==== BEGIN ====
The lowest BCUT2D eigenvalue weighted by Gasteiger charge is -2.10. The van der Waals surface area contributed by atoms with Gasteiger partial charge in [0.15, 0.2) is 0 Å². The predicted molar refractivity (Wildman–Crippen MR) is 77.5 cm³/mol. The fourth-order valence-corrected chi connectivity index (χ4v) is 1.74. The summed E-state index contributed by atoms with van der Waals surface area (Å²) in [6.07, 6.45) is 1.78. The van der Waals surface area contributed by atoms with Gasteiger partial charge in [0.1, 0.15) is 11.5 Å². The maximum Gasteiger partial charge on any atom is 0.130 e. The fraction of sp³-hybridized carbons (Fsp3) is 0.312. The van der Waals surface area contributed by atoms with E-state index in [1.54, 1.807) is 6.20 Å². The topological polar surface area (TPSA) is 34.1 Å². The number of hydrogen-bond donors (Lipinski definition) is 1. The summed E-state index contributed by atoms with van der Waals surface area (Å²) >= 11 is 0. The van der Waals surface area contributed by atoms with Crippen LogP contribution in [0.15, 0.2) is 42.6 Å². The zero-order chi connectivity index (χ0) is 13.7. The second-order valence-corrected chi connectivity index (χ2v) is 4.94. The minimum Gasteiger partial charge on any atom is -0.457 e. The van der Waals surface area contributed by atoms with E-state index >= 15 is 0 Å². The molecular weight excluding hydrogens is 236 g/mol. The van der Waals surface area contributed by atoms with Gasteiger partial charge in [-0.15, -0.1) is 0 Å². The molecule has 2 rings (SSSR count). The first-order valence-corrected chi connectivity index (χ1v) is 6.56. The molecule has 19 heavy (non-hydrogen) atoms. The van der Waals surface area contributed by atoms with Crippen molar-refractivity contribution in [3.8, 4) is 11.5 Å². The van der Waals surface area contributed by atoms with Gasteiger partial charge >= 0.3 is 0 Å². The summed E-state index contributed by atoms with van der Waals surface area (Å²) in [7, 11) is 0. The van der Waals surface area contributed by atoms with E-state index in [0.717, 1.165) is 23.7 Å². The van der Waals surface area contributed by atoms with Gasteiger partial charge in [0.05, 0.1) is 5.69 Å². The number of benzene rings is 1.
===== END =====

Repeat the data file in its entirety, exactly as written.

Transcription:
The lowest BCUT2D eigenvalue weighted by Gasteiger charge is -2.10. The van der Waals surface area contributed by atoms with Gasteiger partial charge in [0.15, 0.2) is 0 Å². The predicted molar refractivity (Wildman–Crippen MR) is 77.5 cm³/mol. The fourth-order valence-corrected chi connectivity index (χ4v) is 1.74. The summed E-state index contributed by atoms with van der Waals surface area (Å²) in [6.07, 6.45) is 1.78. The van der Waals surface area contributed by atoms with Gasteiger partial charge in [0.1, 0.15) is 11.5 Å². The maximum Gasteiger partial charge on any atom is 0.130 e. The fraction of sp³-hybridized carbons (Fsp3) is 0.312. The van der Waals surface area contributed by atoms with E-state index in [1.54, 1.807) is 6.20 Å². The topological polar surface area (TPSA) is 34.1 Å². The number of hydrogen-bond donors (Lipinski definition) is 1. The summed E-state index contributed by atoms with van der Waals surface area (Å²) >= 11 is 0. The van der Waals surface area contributed by atoms with Crippen LogP contribution in [0.15, 0.2) is 42.6 Å². The zero-order chi connectivity index (χ0) is 13.7. The second-order valence-corrected chi connectivity index (χ2v) is 4.94. The minimum Gasteiger partial charge on any atom is -0.457 e. The van der Waals surface area contributed by atoms with E-state index >= 15 is 0 Å². The molecular weight excluding hydrogens is 236 g/mol. The van der Waals surface area contributed by atoms with Gasteiger partial charge in [-0.15, -0.1) is 0 Å². The molecule has 2 rings (SSSR count). The first-order valence-corrected chi connectivity index (χ1v) is 6.56. The molecule has 19 heavy (non-hydrogen) atoms. The van der Waals surface area contributed by atoms with Crippen molar-refractivity contribution in [3.8, 4) is 11.5 Å². The van der Waals surface area contributed by atoms with Gasteiger partial charge >= 0.3 is 0 Å². The summed E-state index contributed by atoms with van der Waals surface area (Å²) in [7, 11) is 0. The van der Waals surface area contributed by atoms with E-state index in [0.717, 1.165) is 23.7 Å². The van der Waals surface area contributed by atoms with Gasteiger partial charge in [0.05, 0.1) is 5.69 Å². The number of benzene rings is 1.